Wellness Wednesday: Coping in Interesting Times

Stay Well at Home

University of Kent Occupational Health and Wellbeing Manager, Brenda Brunsdon

There is a phrase that is known to many of us: ‘May you live in interesting times’.  As it is recounted to us, it is referred to as an ancient Chinese proverb.  It is also described as a curse; this is because ‘interesting times’ usually mean unpredictability, change and unusual circumstances.  For most humans, such conditions mean one thing more than any other, lack of control of our destiny.  And this leads to feeling stressed and anxious.

At a substantial level, the period we are living through has all the hallmarks of unpredictability, change and unusual circumstances.  In this, it fits the definition of ‘interesting times’.  However, we are simultaneously cooped up in our homes with our mobility and liberty to move round substantially curtailed so it also represents the opposite of ‘interesting times’ and the essence of boredom.

But we can all agree that we are experiencing the stress that comes with the curse of ‘interesting times’.  Anxiety about our own and our family and friends’ health and existence is very real.

There is no single, guaranteed way to stop these feelings of anxiety.  Each of us has to approach this challenge with knowledge of ourselves and work with our strengths and weaknesses to deal with this situation.  We should be reassured that, although our emotions are unique to each of us, we are dealing with a shared problem underpinning these anxieties and it is a natural human reaction.

Here are some of the things we can all do to help ourselves through this difficult time:

  • Be kind to ourselves; we are not perfect; we will not be able to control how we feel all the time and it is okay for us to cut ourselves a little slack sometimes to express our vulnerability
  • Similarly, be kind to others and accept that they are struggling
  • To appreciate that we may come to feel very low emotionally on times and make ourselves aware of the resources we have available to help us if this happens. A list of such support provided by the University is available through this link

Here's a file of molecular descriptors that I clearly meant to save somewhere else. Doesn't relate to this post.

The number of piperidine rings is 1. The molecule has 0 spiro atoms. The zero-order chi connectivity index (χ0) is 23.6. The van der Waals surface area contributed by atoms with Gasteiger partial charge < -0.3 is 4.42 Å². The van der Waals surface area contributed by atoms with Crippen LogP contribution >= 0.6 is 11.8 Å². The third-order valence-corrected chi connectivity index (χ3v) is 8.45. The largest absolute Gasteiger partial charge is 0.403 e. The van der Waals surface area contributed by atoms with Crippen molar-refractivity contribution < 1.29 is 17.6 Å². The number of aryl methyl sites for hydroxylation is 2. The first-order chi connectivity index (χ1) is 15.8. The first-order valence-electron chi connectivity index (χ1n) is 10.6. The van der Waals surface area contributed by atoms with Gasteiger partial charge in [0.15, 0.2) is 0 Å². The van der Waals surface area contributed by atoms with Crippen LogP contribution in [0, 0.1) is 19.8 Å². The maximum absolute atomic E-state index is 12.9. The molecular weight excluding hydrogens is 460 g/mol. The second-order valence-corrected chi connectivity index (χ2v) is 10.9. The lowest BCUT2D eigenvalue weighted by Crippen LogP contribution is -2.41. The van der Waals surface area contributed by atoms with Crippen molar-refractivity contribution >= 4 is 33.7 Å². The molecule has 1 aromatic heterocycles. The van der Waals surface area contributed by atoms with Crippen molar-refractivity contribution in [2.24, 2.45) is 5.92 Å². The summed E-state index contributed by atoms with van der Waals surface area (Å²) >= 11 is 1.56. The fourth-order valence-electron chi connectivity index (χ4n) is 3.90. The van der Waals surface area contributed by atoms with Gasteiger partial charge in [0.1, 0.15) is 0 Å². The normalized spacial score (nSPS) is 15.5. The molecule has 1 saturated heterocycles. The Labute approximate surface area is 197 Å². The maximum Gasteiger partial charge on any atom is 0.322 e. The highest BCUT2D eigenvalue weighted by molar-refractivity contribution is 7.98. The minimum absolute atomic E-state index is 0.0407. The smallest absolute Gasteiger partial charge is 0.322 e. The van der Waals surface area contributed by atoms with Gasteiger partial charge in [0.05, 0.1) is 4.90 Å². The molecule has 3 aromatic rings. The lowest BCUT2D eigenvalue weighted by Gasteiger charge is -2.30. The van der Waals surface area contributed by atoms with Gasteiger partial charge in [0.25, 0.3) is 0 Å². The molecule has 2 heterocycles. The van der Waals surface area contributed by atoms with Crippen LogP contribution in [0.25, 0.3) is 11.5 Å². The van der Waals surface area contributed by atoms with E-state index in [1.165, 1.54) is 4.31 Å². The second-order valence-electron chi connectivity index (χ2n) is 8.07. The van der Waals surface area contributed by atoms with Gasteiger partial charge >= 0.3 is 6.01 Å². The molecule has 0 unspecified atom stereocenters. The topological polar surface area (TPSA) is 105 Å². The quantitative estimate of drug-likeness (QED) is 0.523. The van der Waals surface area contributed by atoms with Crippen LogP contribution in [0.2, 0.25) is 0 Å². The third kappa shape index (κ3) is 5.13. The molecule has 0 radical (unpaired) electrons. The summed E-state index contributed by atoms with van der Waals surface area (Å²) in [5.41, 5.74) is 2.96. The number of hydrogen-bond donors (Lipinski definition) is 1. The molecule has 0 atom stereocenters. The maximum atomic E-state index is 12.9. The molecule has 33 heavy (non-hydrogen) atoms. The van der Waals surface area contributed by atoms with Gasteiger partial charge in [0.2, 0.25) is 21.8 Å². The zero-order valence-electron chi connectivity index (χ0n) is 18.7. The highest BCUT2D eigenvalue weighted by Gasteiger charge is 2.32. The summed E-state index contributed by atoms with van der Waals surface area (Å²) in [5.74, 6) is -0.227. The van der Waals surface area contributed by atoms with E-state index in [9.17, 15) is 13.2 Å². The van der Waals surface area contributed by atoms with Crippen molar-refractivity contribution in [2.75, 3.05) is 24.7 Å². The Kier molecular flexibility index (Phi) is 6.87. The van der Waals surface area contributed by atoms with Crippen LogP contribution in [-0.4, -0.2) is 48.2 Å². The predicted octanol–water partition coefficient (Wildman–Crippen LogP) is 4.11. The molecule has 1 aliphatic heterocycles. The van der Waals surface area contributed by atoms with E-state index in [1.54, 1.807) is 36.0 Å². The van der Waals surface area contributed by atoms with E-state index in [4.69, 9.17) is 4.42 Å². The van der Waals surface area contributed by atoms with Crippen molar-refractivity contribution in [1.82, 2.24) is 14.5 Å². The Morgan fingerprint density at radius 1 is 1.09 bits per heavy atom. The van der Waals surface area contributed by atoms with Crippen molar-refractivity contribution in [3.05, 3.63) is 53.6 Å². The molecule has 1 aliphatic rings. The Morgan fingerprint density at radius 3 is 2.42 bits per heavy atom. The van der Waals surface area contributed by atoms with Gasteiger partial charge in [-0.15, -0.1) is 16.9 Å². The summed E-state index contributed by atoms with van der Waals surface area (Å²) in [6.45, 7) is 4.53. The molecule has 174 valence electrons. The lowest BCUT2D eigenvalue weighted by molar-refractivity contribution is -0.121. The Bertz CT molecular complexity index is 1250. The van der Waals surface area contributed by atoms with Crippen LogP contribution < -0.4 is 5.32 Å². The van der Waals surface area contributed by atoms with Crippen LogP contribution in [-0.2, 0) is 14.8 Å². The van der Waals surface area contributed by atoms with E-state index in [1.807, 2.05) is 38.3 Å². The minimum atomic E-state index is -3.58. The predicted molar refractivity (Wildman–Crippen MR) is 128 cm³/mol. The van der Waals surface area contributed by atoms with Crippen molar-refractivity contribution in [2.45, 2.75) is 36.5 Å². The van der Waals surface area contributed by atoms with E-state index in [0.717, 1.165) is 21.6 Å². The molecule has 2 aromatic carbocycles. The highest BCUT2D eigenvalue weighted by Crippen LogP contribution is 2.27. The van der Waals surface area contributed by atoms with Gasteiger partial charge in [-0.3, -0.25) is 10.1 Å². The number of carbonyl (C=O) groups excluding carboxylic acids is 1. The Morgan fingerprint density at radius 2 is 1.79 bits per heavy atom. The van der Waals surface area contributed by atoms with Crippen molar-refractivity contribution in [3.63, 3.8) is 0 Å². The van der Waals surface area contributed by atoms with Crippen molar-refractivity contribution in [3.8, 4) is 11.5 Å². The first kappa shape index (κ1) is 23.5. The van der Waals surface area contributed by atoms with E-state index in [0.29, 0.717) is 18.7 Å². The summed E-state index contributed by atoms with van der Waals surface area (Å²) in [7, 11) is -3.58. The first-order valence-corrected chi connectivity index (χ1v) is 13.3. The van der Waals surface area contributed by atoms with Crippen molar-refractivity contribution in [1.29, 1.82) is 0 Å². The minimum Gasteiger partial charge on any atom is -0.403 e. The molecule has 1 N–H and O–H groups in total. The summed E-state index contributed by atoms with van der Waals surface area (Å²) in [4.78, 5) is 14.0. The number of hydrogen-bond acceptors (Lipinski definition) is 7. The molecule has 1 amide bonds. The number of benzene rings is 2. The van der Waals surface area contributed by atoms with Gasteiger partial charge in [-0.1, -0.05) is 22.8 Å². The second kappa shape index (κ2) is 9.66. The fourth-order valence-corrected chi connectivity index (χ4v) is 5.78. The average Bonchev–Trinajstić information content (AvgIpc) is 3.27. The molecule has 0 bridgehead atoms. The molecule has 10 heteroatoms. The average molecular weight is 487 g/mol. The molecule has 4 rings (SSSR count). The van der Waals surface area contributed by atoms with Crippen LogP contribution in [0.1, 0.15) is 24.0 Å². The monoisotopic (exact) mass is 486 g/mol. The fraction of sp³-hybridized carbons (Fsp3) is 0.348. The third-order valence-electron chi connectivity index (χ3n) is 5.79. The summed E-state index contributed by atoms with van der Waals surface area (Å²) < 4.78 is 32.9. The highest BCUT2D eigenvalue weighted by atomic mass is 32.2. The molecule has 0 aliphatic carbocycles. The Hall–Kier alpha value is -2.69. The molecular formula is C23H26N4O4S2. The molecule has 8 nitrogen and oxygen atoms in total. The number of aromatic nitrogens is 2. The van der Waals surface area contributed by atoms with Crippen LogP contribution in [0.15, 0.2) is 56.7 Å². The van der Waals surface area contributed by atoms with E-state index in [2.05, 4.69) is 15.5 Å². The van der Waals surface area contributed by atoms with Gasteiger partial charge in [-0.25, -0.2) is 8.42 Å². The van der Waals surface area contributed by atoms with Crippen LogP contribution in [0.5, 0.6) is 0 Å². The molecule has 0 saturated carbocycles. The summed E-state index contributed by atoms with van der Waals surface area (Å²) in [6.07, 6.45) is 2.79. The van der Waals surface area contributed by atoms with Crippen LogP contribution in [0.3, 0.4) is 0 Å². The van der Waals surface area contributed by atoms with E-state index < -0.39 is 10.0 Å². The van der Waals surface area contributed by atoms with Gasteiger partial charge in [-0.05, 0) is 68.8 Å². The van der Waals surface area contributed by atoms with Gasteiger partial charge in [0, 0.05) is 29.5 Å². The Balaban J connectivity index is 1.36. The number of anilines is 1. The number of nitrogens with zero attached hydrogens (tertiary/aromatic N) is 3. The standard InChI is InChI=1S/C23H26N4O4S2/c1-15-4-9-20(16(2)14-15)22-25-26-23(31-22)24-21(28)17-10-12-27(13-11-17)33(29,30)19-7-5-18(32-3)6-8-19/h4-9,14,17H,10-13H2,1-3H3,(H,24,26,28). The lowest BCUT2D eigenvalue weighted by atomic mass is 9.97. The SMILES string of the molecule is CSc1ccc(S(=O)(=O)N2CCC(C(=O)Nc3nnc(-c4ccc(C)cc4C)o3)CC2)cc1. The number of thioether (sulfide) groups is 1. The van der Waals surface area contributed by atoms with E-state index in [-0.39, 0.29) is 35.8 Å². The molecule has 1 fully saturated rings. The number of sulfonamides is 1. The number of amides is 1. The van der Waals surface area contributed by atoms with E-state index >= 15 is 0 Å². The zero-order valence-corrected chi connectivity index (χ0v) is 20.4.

• Be aware of our physical health needs and how these are closely connected to our emotional health: we need to eat healthily and sensibly; exercise when and where we can and keep physically active
  • Formulating a routine to the day helps us to feel we have regained some control over the pattern of our life and this will enhance our sense of self and wellbeing
  • Be inspired: many people feel a strong sense of emotional connection to our health and care givers in the NHS; listen to this short BBC video by the Anglican Church’s envoy, Terry Waite who endured 5 years in a brutal hostage situation to learn how he maintained his mental health throughout those difficult years

Incidentally, ‘May you live in interesting times’ is not ancient or Chinese.  It appears to be a Twentieth century adage and is probably Western in origin.  More information can be found here.

Wellness Wednesday is part of Kent Sport’s  #KentSportStayWellAtHome series of daily blogs and vlogs to keep you positive during these unusual times. To be sure not to miss our updates, Like us on Facebook and follow on Instagram and Twitter @UniKentSports – we hope you enjoy and join in!

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